By 1962, Stan Getz had already established himself as a pioneering jazz saxophonist in America, but it would be on this latest offering Jazz Samba where he took a new direction musically and again prove why he was one of the select few in music who were way ahead in the game. Jazz Samba was an album of bossa nova music, a style of music which originally came from Braziland was developing a strong following in America and other western countries in the late 50s and early 60s. Bossa Nova meaning “new trend”, as a style fused together elements of both samba and jazz, namely the 2/4 tempo and batucada rhythms of samba, as well as the complex harmony and chord structures of jazz. As a style of music it was also quite sophisticated in sound and structure, with very distinctive rhythms but also containing less of a percussive element to it. Not only was this album significant for Getz because it was quite removed from his usual sound, but it was also the first significant bossa nova album to come out of the American jazz scene, as well as being the first one to be recorded by American jazz musicians making it a landmark album in American jazz.
Getz was introduced to bossa nova and Brazilian music by the album’s co-creator guitarist Charlie Byrd, himself a renowned gypsy jazz player whose influence is dotted across the album. Byrd’s delicate classical guitar playing in a gypsy jazz style that also features a strong emphasis on finger picking during solos combines beautifully with Getz’s signature be bop and cool jazz sound, a sound which features a warm full tone and amazing control of dynamics. These two players in unison draw you in as listeners with their warm floating sound, leading you to an almost hypnotic meditative state as you listen, it is that absorbing. Getz and Byrd are complimented nicely by some top session players on double bass and drums, of which the drumming of Buddy Deppenschmidt is a strong standout with his very distinctive bossa nova drumming style made up of continuous eights played on the high-hat and a heavy use of brushes. Syncopated rhythms are also a strong feature both in the drumming and guitar playing especially. These rhythms delicately float underneath the main motif of each song allowing Getz to go off on his own and explore different harmonies and melodic experiments. When listening to these rhythms, one can not begin to imagine how hard these are to master and the complexity involved in the playing, it is just pure magic to listen to leading to amazement at how they manage to do it so effortlessly.
So what of the tracks themselves? Well there are some great examples of jazz playing on this record leading me to conclude that there is definitely not a dud track on here. The opening track “Desafinado” sets the mood for the rest of the album and the tracks to follow and is probably the best example of bossa nova on display on the record. Getz’s cool jazz melodies combine with Byrd’s gypsy playing fantastically, resulting in five plus minutes of pure goodness. “Desafinado” is followed by “Samba Dees Days”, a fast-paced number which marks the point of the album where the Latin influences really kick in. This track almost has a celebratory fiesta feel to it while the playing is quite loose in comparison to the precision of the previous track. “Samba Dees Days” also features a stellar solo from Byrd, something which is a massive feature of the record with Getz taking a backseat in allowing Byrd to have his moment to shine. The Latin flavour continues during the middle of the album with “Samba Triste”, a mellower track featuring some exquisite smooth playing from Getz, as well as some subtle light gypsy jazz from Byrd. This is followed by the equally Latino flavoured “Samba de Uma Nota So”. Coming in at over six minutes, this quite complex track showcases some brilliant harmony playing from Byrd and Getz who also feed off each other’s notes and riffs with counter-melodies, rhythms and motifs. The album comes to an end with the shuffling “E Luxo So”, a track which has plenty of melody as well as some complex rhythms, and the stylistically different and quite mysterious “Baia”, a track which could almost pass as alt-jazz if it were recorded today.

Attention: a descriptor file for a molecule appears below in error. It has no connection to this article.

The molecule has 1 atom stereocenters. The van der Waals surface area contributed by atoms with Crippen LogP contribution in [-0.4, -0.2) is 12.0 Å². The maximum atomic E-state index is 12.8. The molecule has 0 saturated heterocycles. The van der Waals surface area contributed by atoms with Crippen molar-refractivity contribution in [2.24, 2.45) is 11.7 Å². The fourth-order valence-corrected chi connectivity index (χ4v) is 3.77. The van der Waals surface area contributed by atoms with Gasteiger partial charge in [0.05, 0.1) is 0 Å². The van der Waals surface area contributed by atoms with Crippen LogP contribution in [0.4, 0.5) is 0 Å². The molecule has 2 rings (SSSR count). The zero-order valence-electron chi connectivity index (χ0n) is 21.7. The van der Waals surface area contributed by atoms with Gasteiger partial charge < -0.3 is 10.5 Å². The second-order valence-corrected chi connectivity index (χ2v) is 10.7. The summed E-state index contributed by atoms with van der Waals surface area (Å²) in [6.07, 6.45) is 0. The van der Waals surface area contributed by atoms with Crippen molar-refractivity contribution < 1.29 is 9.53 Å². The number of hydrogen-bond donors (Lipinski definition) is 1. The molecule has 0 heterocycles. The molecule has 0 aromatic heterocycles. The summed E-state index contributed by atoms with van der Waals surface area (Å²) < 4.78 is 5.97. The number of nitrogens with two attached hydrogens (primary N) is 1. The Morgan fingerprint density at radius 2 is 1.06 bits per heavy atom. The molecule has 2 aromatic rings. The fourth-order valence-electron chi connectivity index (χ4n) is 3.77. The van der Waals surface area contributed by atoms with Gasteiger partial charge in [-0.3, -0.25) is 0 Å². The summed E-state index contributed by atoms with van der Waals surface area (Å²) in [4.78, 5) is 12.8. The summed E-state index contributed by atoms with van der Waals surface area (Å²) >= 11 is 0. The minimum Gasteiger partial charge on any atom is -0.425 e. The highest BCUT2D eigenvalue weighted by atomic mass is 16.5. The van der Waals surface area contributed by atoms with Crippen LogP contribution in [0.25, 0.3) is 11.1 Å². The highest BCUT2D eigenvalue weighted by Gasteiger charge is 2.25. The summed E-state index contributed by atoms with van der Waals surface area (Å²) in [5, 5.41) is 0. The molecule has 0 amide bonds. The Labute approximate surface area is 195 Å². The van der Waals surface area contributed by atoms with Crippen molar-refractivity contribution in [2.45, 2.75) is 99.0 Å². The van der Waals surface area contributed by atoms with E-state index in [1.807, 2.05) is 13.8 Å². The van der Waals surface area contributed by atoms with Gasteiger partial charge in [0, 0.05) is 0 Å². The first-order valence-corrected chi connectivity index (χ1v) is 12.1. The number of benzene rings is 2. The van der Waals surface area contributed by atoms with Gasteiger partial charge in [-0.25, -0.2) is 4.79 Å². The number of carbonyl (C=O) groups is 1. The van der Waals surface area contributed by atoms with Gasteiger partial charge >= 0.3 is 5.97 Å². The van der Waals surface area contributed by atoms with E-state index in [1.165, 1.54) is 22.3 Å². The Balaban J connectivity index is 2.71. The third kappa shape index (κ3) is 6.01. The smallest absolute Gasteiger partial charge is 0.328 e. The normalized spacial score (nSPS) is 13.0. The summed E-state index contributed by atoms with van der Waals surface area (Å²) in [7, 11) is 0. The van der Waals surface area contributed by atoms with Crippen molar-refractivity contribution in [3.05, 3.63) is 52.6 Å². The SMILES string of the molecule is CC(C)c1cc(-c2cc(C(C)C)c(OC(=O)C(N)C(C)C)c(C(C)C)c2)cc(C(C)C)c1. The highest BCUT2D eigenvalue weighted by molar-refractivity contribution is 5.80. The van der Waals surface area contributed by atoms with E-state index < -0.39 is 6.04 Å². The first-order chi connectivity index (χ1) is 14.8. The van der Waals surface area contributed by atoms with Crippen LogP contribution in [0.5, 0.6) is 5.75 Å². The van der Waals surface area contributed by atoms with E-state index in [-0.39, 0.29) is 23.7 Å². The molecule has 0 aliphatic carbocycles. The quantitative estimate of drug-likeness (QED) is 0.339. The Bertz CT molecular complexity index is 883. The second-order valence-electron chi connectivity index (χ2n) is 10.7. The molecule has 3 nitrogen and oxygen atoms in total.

Jazz Samba was a massive release in the history of jazz in Americaand came at a time when jazz was blessed with pioneering players such as Davis, Coltrane and Brubeck who were making some of their best work. It helped to continue the growth of bossa nova in the States and the western world, while bossa nova itself would take off big time throughout the rest of the decade. The album’s opening track “Desafinado” would become a cross-over hit earning a Grammy award in the process, while the album itself would go number one on the billboard top two hundred. From a jazz perspective this album was very ahead of its time musically, as apart from a handful of jazz musicians who were pioneering changes in the genre, jazz was still quite conservative and traditional as a style of music and by the early-60s was only just beginning to branch out and experiment with new musical ideas. Getz who was an established jazz musician took quite a risk releasing this album, but it proved a masterstroke for himself as well as the jazz community as a whole, firmly entrenching his legacy as a jazz and music legend, while importantly helping to spread the great music of bossa nova. If you like jazz you will definitely be in to this album with its Latin flavour and complex rhythms. This is a perfect soundtrack for night time wine sessions and entertaining, so get on it, relax and enjoy.